Are you making any political point about juries? In the show, the home secretary is against trial by jury.
Peter: "In this cutback, austerity Britain, it's one of the things that people have looked at [cutting]. I personally am a great believer. I quite like the idea - just as an abstract idea - of 12 people's collective life experience and wisdom being this formidable thing. People say juries can be led - I think 12 people from different backgrounds, different races, different genders, different ages, it's hard to hoodwink. So I have great faith in juries and trust that they can see those nuances that lie between tricky legal questions."
What do you think of people saying television drama has been dumbed down? Do you agree?
Peter: "No. I mean, I don't think so. I haven't noticed that. I get a sense whenever I meet people that they're trying to do their best. I've never been asked to make something more stupid!
"You get the sense that [ITV] is a very confident network at the moment, and when the network is confident and the commissioners are confident in their own ability to find an audience, address an audience, stimulate an audience, then they're more relaxed. And the more relaxed they are the more they empower the people doing the creative jobs.
"You're quite infantile as artists and a channel is a bit like a parent in that sense. And if you sense that they're relaxed and that they're confident in themselves and mature about what the responsibilities are, then it allows you to do your job better.
"We've all experienced upswings and downswings - sometimes you get a channel where people are frightened. They've been on a bad streak and they no longer know what works and what doesn't work so they interfere more and they panic more and that filters down. The trickle down goes all the way down to the performers."
Did the show being on ITV affect anything?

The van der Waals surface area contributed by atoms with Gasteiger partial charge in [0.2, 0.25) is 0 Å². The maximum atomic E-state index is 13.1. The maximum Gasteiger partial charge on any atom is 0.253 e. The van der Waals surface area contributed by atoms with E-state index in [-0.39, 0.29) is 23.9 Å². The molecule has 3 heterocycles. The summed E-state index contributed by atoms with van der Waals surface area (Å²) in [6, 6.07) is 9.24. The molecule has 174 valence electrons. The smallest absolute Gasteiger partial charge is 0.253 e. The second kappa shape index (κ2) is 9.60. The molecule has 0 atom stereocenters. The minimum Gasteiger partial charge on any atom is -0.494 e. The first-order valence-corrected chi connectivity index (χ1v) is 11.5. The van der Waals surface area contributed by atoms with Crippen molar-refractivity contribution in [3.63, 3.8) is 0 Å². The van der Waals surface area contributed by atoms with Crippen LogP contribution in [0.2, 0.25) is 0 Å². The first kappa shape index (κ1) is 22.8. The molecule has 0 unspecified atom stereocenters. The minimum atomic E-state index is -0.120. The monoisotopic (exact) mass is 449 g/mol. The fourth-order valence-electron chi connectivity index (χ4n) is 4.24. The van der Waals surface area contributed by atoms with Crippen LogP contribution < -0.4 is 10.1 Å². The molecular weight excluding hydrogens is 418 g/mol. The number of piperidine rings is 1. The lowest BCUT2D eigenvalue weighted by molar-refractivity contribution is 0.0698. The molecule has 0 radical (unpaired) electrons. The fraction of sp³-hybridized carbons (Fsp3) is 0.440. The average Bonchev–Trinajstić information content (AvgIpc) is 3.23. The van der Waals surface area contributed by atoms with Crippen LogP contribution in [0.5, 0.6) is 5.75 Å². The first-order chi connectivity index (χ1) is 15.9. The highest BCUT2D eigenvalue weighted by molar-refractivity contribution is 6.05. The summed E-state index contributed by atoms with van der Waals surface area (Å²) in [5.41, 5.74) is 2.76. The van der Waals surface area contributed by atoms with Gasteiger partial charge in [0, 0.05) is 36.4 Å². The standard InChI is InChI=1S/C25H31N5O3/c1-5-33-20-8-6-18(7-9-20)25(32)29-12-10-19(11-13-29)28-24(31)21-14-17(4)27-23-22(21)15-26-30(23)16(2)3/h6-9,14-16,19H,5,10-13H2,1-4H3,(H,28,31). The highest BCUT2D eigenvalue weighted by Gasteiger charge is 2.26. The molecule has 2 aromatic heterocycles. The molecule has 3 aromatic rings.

Peter: "I think probably once or twice I did think, 'Ooh, be careful, this is a show that's going to have to go on ITV at 9pm'. But very rarely. Most of the time I was just writing and if it had been going out on Channel 4 or BBC Two or BBC One I'd be writing it exactly the same way. I think as a writer you need to feel that confidence and that level of support so you don't over censor yourself because the minute you start censoring yourself and second guessing yourself to try and provide what you think people want..."
Are you worried about reality TV taking over drama?
Peter: "I will worry about that the day someone says, 'We don't want to do your drama, we'd sooner do fill-in-the-blank reality show'. But at the moment I see good drama on television and I've been allowed to write for television, so I can't see it yet, though people do talk about it.
"I would have liked longer - I would have liked to have been more ambitious with The Jury. I wasn't told to do that. Now that I've done it I think actually to compress a court case into five episodes, it's a little like Cinderella's sister putting her foot in the shoe - it doesn't quite fit. I could have done with a couple more hours, but hey."
You've both worked on movies - are there any differences in television?
Peter: "Yeah, there's a lot less money. And people were a lot happier! They were saner - there's a lot to recommend it! I think there's a correlation between how little you pay people and how well they're behaved."
Julie: "I think that's about right. Otherwise in terms of the process of the acting and things, no, I don't really notice. You might get a bigger trailer on Harry Potter, but..."
Do you think we could see Emma again?
Julie: "I don't know - you'd better ask Peter that!"
Peter: "I have [thought about further episodes]. I would assume that Julie would be too busy, but who knows - let's see how this one goes. If this one goes well, fingers crossed. I can think of a gazillion stories I'd like to write, so let's see."
What's next for both of you?
Julie: "What, tonight? I'm doing a film with Emma Thompson, called Effie. It's about John Ruskin and his peculiar marriage and his relationship with his mother. I'm not the wife - I suggested it! They said, 'She's only 17' and I said, 'So?' Anyway, I'm playing the mother. I'm looking forward to it."
Peter: "I'm doing this film about the rivalry between [racing drivers] James Hunt and Niki Lauda in 1976. We're doing the read through on Sunday!"
The Jury begins on Monday at 9pm on ITV1.